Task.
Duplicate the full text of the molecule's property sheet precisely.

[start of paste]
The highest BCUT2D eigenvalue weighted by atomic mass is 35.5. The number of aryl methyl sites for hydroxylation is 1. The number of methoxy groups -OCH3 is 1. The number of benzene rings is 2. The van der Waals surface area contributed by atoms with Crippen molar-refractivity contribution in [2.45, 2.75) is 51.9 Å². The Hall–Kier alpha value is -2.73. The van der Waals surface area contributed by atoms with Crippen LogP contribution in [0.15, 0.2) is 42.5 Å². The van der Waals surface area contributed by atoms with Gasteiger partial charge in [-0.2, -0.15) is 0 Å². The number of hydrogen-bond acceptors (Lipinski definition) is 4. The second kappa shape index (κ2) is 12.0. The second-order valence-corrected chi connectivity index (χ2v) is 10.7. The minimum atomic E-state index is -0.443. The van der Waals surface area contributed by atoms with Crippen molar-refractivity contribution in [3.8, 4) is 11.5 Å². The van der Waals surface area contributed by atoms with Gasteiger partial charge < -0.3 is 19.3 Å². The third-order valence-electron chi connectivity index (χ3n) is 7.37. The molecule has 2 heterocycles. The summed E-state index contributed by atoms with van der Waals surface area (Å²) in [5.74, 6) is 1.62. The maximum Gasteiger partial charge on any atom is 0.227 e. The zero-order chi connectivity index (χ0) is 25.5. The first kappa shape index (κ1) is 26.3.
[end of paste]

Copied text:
The highest BCUT2D eigenvalue weighted by atomic mass is 35.5. The number of aryl methyl sites for hydroxylation is 1. The number of methoxy groups -OCH3 is 1. The number of benzene rings is 2. The van der Waals surface area contributed by atoms with Crippen molar-refractivity contribution in [2.45, 2.75) is 51.9 Å². The Hall–Kier alpha value is -2.73. The van der Waals surface area contributed by atoms with Crippen LogP contribution in [0.15, 0.2) is 42.5 Å². The van der Waals surface area contributed by atoms with Gasteiger partial charge in [-0.2, -0.15) is 0 Å². The number of hydrogen-bond acceptors (Lipinski definition) is 4. The second kappa shape index (κ2) is 12.0. The second-order valence-corrected chi connectivity index (χ2v) is 10.7. The minimum atomic E-state index is -0.443. The van der Waals surface area contributed by atoms with Crippen molar-refractivity contribution in [3.8, 4) is 11.5 Å². The van der Waals surface area contributed by atoms with Gasteiger partial charge < -0.3 is 19.3 Å². The third-order valence-electron chi connectivity index (χ3n) is 7.37. The molecule has 2 heterocycles. The summed E-state index contributed by atoms with van der Waals surface area (Å²) in [5.74, 6) is 1.62. The maximum Gasteiger partial charge on any atom is 0.227 e. The zero-order chi connectivity index (χ0) is 25.5. The first kappa shape index (κ1) is 26.3.